In contrast to the action of local anesthetic agents, it has been shown that intrathecal injection of neostigmine increases blood pressure. [4,7]The current study provides direct evidence that intrathecal injection of neostigmine is capable of initiating a significant increase in splanchnic nerve activity, which is responsible for increased blood pressure induced by intrathecal neostigmine. The mechanisms of the effect of intrathecal neostigmine on the splanchnic sympathetic nerve have not been completely established. Based on previous studies, neostigmine increases synaptic concentration of acetylcholine in the spinal cord, which may excite preganglionic sympathetic neurons through an action on muscarinic M2receptors located in the intermediolateral cell column of the spinal cord. [7,8,21,22]Nitric oxide also has been proposed recently to be an important mediator of the action of acetylcholine, because inhibition of the production of nitric oxide with L-NAME prevents the hemodynamic effect of intrathecal injection of cholinergic receptor agonists. [8]We observed that the onset latency for the effect of neostigmine is longer than that of bupivacaine. This disparity could be explained by the lesser lipophilicity of neostigmine, perhaps resulting in longer time to penetration of the spinal cord tissue for neostigmine than for bupivacaine. Further, the greater splanchnic nerve mainly originates from the preganglionic neurons in the thoracic spinal region. [17]Although the tip of the catheter was located in the lumber segment of the spinal cord, the injectate can diffuse to the thoracic level to access the preganglionic neurons. [22]In the current study, the sympathetic activity was measured in both pre- and postganglionic nerves. Further, it has been demonstrated that systemic administration of 25 nmol neostigmine, unlike intrathecally administered neostigmine, does not increase blood pressure, [4]indicating that the systemic effect of neostigmine as a result of intrathecal injection, if any, is unlikely to contribute to the hemodynamic effect. We do not think it is likely, therefore, that the response to neostigmine represents increased synaptic transmission at the sympathetic ganglion, i.e., a systemic effect from the intrathecal injection of neostigmine.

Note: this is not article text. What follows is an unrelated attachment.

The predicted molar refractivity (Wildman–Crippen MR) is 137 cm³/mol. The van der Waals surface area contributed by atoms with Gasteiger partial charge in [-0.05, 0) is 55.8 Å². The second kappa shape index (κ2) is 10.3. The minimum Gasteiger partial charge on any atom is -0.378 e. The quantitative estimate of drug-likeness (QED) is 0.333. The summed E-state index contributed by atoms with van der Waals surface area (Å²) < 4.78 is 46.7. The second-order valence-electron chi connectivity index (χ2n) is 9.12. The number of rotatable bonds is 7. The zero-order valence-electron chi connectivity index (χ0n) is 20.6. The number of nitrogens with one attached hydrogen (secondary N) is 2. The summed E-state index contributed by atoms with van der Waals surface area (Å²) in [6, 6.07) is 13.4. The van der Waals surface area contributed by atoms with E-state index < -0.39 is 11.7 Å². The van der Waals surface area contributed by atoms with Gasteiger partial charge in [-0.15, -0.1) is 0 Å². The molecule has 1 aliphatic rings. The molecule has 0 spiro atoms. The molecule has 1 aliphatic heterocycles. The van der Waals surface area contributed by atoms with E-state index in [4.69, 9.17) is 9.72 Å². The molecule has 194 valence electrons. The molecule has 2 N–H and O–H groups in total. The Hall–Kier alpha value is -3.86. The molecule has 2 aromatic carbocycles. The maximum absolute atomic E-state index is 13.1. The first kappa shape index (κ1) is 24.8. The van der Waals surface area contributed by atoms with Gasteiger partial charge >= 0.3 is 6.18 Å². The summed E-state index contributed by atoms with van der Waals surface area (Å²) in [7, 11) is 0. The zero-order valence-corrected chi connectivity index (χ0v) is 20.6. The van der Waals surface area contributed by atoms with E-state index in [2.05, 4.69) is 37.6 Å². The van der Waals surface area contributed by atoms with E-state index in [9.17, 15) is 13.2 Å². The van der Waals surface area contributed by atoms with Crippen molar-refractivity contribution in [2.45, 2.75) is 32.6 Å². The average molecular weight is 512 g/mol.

Intrathecal injection of neostigmine produces postoperative analgesia and most commonly is injected at the time of local anesthetic injection for spinal anesthesia. Previous experiments have shown that intrathecal coadministration of neostigmine/bupivacaine or neostigmine/clonidine can diminish hypotension from bupivacaine, an added benefit. [4,5]In the current study, we confirmed the interaction of neostigmine/bupivacaine on the sympathetic nerve activity; however, the precise site of action of local anesthetic agents on sympathetic nerve activity cannot be fully established by our data. Local anesthetic agents injected spinally likely exert their inhibitory effect on the preganglionic nerve axons in the ventral root, the soma of the neurons in the spinal cord, or both. The ability for neostigmine to eliminate the sympathetic suppression of bupivacaine suggests that its action is on the preganglionic neurons in the cord. Another possibility is that the subtotal axonal block can be compensated for by increased generation of impulses at their origin in the cord by neostigmine.